Harmon is right when he says, “The theme of exile has received a good bit of attention in scholarly circles, though less so in more popular level-writings.” (147) This book will help fill that gap. Pastors will find in this treatment helpful exegetical and biblical theological observations as well as practical insights that will help them communicate a theology of exile to their people.


Specifically, this book will be helpful to pastors in three ways. First, Harmon provides helpful pneumonic devices (often alliteration) to make his points memorable—a useful teaching tool pastors could employ with their own congregation. Second, he routinely demonstrates how the New Testament interprets the Old Testament and models careful biblical-theological interpretation. Finally, Harmon consistently shows how to keep the immediate context and the canonical context in mind while studying a passage of Scripture. If pastors want to teach folks in their congregation how to do biblical theology well, a discipling group reading through Harmon’s book might be a good place to start.

While Harmon’s interpretive observations are helpful, I also greatly appreciated that the end of each chapter includes a section on application—again a feature of the book pastors will find particularly useful. Harmon is not satisfied with simply explaining the concepts of sin, exile, restoration, he wants to show how those concepts impact Christians today.

These applications come into even sharper focus in the final chapter where Harmon traces out several ways a knowledge of exile can help us live as God intended in this fallen world. We are enabled to know who God is and his plan for the world, understand who we are as humans, understand what’s wrong with the world, know how God will fix what is broken through Christ, understand that this world is not our true home, comprehend how to live as God’s people, and know where our true hope lies. These are paradigm-shifting realities that would be excellent to work through biblically in any discipling relationship.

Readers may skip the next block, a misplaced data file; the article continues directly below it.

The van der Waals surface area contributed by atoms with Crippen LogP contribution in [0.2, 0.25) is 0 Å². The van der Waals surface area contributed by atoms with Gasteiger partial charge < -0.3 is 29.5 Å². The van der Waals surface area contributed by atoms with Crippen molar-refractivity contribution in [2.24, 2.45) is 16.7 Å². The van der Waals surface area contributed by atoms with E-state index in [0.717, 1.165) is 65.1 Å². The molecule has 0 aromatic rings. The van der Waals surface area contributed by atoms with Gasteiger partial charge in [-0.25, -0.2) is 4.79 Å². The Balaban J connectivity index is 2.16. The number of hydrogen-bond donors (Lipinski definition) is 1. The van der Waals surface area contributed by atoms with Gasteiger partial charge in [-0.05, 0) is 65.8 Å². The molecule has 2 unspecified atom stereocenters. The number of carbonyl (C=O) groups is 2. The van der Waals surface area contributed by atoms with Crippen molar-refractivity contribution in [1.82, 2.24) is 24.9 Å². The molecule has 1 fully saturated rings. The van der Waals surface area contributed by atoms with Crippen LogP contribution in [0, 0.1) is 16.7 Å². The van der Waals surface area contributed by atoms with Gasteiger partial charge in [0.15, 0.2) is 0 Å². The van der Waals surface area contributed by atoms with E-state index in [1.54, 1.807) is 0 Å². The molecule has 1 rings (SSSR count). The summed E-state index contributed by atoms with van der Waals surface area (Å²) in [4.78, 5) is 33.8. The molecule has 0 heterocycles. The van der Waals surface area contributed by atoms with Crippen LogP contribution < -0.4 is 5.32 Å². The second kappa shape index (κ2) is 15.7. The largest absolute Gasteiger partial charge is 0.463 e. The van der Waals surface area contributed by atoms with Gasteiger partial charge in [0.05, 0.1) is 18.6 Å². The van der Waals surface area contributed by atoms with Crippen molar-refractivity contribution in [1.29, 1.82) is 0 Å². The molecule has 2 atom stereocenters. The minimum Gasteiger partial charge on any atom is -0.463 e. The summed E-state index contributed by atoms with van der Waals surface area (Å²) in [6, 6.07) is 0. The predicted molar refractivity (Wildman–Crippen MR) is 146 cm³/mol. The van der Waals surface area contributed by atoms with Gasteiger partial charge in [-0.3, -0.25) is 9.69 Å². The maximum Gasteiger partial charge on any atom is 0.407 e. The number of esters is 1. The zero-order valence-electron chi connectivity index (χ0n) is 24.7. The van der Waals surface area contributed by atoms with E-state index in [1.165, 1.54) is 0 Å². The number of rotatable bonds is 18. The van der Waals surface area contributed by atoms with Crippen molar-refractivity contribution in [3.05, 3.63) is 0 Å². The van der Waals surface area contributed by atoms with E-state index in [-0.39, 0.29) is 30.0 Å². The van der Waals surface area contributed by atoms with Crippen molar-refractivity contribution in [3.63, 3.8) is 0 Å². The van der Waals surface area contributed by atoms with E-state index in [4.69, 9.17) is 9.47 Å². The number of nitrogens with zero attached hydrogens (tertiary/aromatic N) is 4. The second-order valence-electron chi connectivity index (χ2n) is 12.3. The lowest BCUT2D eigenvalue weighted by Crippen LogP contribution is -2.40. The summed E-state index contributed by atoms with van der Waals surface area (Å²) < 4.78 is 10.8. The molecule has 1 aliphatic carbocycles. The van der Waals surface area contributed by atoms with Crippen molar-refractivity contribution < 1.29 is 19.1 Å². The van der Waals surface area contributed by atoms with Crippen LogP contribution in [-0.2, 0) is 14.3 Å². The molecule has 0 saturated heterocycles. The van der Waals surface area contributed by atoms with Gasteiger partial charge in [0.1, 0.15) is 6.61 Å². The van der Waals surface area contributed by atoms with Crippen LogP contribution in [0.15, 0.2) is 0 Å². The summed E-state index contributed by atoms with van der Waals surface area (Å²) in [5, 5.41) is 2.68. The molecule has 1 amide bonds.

One thing to note as you work through the book: Harmon cites N. T. Wright fairly often—something we should expect given how frequently Wright has addressed these topics in his writings. Pastors, however, should take note that if you’re reading this book with a church member, you may need to clarify that Wright isn’t a trustworthy source on all theological matters. Thankfully Harmon is also clear to say several times that he does not follow Wright on all points and he often nuances his own views away from Wright’s errors.

Pastors, Harmon’s book explores a central biblical theme your people need to hear. Israel was exiled from the land for their sin. We are exiled from God’s presence because of our sin. We need to repent and believe in Jesus who has done the work to inaugurate restoration and will one day return to bring God’s people into God’s place and presence. We sojourn presently, but someday we will be home with God and his people in a place that infinitely transcends even the very best this world has to offer.

Jeremy Kimble

Jeremy M. Kimble is Assistant Professor of Theological Studies at Cedarville University in Cedarville, Ohio, and a member of Grace Baptist Church.